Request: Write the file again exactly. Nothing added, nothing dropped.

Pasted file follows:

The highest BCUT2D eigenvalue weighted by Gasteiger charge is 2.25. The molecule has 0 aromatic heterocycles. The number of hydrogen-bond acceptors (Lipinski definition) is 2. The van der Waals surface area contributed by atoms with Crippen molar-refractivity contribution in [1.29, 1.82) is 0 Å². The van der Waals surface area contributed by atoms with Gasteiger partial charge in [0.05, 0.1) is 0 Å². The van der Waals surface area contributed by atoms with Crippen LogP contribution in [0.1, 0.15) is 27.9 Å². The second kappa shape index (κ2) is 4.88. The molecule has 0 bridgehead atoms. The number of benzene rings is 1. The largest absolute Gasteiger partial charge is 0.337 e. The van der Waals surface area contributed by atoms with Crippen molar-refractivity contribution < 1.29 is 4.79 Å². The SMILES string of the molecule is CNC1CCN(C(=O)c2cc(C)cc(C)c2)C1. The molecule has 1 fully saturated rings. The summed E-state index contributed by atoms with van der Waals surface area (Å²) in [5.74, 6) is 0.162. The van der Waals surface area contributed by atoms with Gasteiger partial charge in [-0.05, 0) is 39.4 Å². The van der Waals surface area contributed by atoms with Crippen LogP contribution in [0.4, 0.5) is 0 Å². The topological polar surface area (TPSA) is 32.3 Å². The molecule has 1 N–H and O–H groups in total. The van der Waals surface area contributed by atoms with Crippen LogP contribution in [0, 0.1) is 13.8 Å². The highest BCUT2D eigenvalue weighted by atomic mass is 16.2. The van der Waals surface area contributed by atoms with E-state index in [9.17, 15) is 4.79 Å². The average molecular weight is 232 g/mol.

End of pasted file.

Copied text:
The highest BCUT2D eigenvalue weighted by Gasteiger charge is 2.25. The molecule has 0 aromatic heterocycles. The number of hydrogen-bond acceptors (Lipinski definition) is 2. The van der Waals surface area contributed by atoms with Crippen molar-refractivity contribution in [1.29, 1.82) is 0 Å². The van der Waals surface area contributed by atoms with Gasteiger partial charge in [0.05, 0.1) is 0 Å². The van der Waals surface area contributed by atoms with Crippen LogP contribution in [0.1, 0.15) is 27.9 Å². The second kappa shape index (κ2) is 4.88. The molecule has 0 bridgehead atoms. The number of benzene rings is 1. The largest absolute Gasteiger partial charge is 0.337 e. The van der Waals surface area contributed by atoms with Crippen molar-refractivity contribution < 1.29 is 4.79 Å². The SMILES string of the molecule is CNC1CCN(C(=O)c2cc(C)cc(C)c2)C1. The molecule has 1 fully saturated rings. The summed E-state index contributed by atoms with van der Waals surface area (Å²) in [5.74, 6) is 0.162. The van der Waals surface area contributed by atoms with Gasteiger partial charge in [-0.05, 0) is 39.4 Å². The van der Waals surface area contributed by atoms with Crippen LogP contribution in [0.4, 0.5) is 0 Å². The topological polar surface area (TPSA) is 32.3 Å². The molecule has 1 N–H and O–H groups in total. The van der Waals surface area contributed by atoms with Crippen LogP contribution in [0, 0.1) is 13.8 Å². The highest BCUT2D eigenvalue weighted by atomic mass is 16.2. The van der Waals surface area contributed by atoms with E-state index in [9.17, 15) is 4.79 Å². The average molecular weight is 232 g/mol.